by Amaliya Rakhmatullina, Content Manager
The transition from high school to college is a pretty drastic one. From potentially moving out of your childhood home, to paying for your education, to taking on more individual responsibility, students go through a lot of changes. As a sophomore at Binghamton University, I’m here to give you a (non-exhaustive) list of things I wish I knew when I was still in high school.
One bad test grade won’t kill you. It’s never fun seeing a lower grade than expected, but bouncing back is an important skill to have. Oftentimes people let a feeling of defeat prevent them from future success. Don’t be your own worst enemy!
Prioritization really is key. We’ve all heard of the “gifted kid burn-out”: the student who gives academics their all their whole life, and then they get to college and burn-out. Don’t let this happen to you! Prioritize your goals- short and long term. Having a planner is a great way to keep yourself accountable.
Extracurriculars make you well rounded. Standardized testing and competition surrounding GPAs make it all too easy to forget about the importance of extracurriculars. If sports isn’t your thing, find a club to join! Not only will it likely help you find new friends, it will help you grow into a well-rounded adult and better prepare you for the opportunities you'll have to branch out in college.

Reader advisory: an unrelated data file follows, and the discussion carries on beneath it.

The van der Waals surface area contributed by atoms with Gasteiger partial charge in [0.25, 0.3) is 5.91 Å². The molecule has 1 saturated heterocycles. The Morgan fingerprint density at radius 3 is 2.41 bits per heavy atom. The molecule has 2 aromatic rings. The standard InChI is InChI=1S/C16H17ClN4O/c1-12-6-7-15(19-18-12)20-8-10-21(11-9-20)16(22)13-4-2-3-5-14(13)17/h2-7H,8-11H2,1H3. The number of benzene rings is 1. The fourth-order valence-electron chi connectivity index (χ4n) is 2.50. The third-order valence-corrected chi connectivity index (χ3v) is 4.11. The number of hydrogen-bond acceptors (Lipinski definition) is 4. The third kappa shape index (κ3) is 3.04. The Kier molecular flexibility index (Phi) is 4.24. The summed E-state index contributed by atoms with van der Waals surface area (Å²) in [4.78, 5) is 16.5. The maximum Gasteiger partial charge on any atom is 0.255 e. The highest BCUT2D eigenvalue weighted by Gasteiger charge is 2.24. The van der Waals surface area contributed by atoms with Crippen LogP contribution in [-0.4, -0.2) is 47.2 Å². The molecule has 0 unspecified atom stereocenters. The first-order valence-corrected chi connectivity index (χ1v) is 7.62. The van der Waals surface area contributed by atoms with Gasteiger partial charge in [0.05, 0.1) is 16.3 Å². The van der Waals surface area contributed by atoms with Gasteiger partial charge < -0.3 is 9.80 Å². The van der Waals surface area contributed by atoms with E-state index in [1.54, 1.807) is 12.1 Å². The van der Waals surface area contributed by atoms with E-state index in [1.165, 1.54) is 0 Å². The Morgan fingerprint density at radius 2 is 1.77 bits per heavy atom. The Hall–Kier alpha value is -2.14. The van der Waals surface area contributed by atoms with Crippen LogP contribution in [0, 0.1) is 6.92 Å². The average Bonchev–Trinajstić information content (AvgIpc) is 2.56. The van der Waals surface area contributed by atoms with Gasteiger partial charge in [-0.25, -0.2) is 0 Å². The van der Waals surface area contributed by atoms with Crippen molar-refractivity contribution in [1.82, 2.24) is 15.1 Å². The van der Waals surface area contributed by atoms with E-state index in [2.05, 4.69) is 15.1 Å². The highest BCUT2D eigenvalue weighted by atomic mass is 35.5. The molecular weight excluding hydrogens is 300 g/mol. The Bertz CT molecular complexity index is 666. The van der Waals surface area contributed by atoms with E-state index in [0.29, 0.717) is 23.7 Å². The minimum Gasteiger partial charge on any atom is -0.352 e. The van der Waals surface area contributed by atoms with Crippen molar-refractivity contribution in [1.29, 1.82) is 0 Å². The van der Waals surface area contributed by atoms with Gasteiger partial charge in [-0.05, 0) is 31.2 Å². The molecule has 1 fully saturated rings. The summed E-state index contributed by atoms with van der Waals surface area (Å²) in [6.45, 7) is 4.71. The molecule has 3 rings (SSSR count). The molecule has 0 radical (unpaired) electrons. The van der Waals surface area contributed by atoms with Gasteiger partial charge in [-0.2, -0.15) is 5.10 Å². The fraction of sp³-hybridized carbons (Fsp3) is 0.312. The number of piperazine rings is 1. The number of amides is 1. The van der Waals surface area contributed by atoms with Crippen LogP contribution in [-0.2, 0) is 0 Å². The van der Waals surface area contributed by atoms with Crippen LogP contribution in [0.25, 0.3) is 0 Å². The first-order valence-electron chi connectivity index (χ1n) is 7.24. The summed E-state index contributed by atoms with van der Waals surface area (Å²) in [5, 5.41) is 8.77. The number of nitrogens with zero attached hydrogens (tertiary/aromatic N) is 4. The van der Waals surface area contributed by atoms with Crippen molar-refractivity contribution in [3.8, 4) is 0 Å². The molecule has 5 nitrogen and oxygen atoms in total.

Take care of your mental health. A controlled amount of stress is normal, but don’t let it spiral. Reach out for help when you need it- I pinky promise it doesn’t make you “weak”. Check on your friends, even the ones that seem like they have it all together. Physical health begins with mental health!
Learn how to study before it’s too late. This one is big. In high school it’s possible to make it without too much studying, but the same habits won’t fly in college. Trust me, I had to learn the hard way. Have established study times to solidify the information you learned in lecture, and watch your grades take off!
As previously mentioned, this list is not nearly exhaustive, but it outlines the habits that will help you thrive in college and beyond. Learning to study, take care of yourself, and balance your time in high school will set you up for success in college, so make the most of the four years you have!